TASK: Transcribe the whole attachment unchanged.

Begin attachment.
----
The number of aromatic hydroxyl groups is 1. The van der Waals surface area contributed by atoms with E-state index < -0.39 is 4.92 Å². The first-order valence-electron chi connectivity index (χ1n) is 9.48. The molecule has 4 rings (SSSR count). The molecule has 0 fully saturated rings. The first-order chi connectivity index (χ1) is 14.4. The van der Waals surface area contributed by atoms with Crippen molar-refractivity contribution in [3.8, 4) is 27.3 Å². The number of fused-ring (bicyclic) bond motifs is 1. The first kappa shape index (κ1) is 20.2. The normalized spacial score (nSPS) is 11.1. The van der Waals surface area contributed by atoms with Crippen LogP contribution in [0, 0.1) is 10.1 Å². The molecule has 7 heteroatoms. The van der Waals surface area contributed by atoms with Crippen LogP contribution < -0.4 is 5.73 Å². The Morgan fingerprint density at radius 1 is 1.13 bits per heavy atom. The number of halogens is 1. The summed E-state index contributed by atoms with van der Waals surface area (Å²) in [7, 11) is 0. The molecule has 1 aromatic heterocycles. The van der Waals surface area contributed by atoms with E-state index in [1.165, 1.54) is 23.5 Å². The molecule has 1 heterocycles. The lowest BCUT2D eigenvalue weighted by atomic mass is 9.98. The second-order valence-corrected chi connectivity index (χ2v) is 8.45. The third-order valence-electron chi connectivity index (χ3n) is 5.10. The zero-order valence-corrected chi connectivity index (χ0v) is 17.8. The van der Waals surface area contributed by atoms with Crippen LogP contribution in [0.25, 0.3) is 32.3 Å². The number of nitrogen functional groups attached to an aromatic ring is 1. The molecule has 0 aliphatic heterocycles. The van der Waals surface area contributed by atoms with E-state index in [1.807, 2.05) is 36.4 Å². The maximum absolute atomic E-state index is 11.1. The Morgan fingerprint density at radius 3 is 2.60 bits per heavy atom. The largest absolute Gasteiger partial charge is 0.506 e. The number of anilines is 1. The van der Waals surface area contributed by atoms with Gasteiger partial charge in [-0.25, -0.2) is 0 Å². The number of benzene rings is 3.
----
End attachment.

The number of aromatic hydroxyl groups is 1. The van der Waals surface area contributed by atoms with E-state index < -0.39 is 4.92 Å². The first-order valence-electron chi connectivity index (χ1n) is 9.48. The molecule has 4 rings (SSSR count). The molecule has 0 fully saturated rings. The first-order chi connectivity index (χ1) is 14.4. The van der Waals surface area contributed by atoms with Crippen molar-refractivity contribution in [3.8, 4) is 27.3 Å². The number of fused-ring (bicyclic) bond motifs is 1. The first kappa shape index (κ1) is 20.2. The normalized spacial score (nSPS) is 11.1. The van der Waals surface area contributed by atoms with Crippen LogP contribution in [0, 0.1) is 10.1 Å². The molecule has 7 heteroatoms. The van der Waals surface area contributed by atoms with Crippen LogP contribution < -0.4 is 5.73 Å². The Morgan fingerprint density at radius 1 is 1.13 bits per heavy atom. The number of halogens is 1. The summed E-state index contributed by atoms with van der Waals surface area (Å²) in [7, 11) is 0. The molecule has 1 aromatic heterocycles. The van der Waals surface area contributed by atoms with E-state index in [1.165, 1.54) is 23.5 Å². The molecule has 1 heterocycles. The lowest BCUT2D eigenvalue weighted by atomic mass is 9.98. The second-order valence-corrected chi connectivity index (χ2v) is 8.45. The third-order valence-electron chi connectivity index (χ3n) is 5.10. The zero-order valence-corrected chi connectivity index (χ0v) is 17.8. The van der Waals surface area contributed by atoms with Crippen LogP contribution in [0.25, 0.3) is 32.3 Å². The number of nitrogen functional groups attached to an aromatic ring is 1. The molecule has 0 aliphatic heterocycles. The van der Waals surface area contributed by atoms with E-state index in [1.807, 2.05) is 36.4 Å². The maximum absolute atomic E-state index is 11.1. The Morgan fingerprint density at radius 3 is 2.60 bits per heavy atom. The largest absolute Gasteiger partial charge is 0.506 e. The number of anilines is 1. The van der Waals surface area contributed by atoms with Gasteiger partial charge in [-0.25, -0.2) is 0 Å². The number of benzene rings is 3.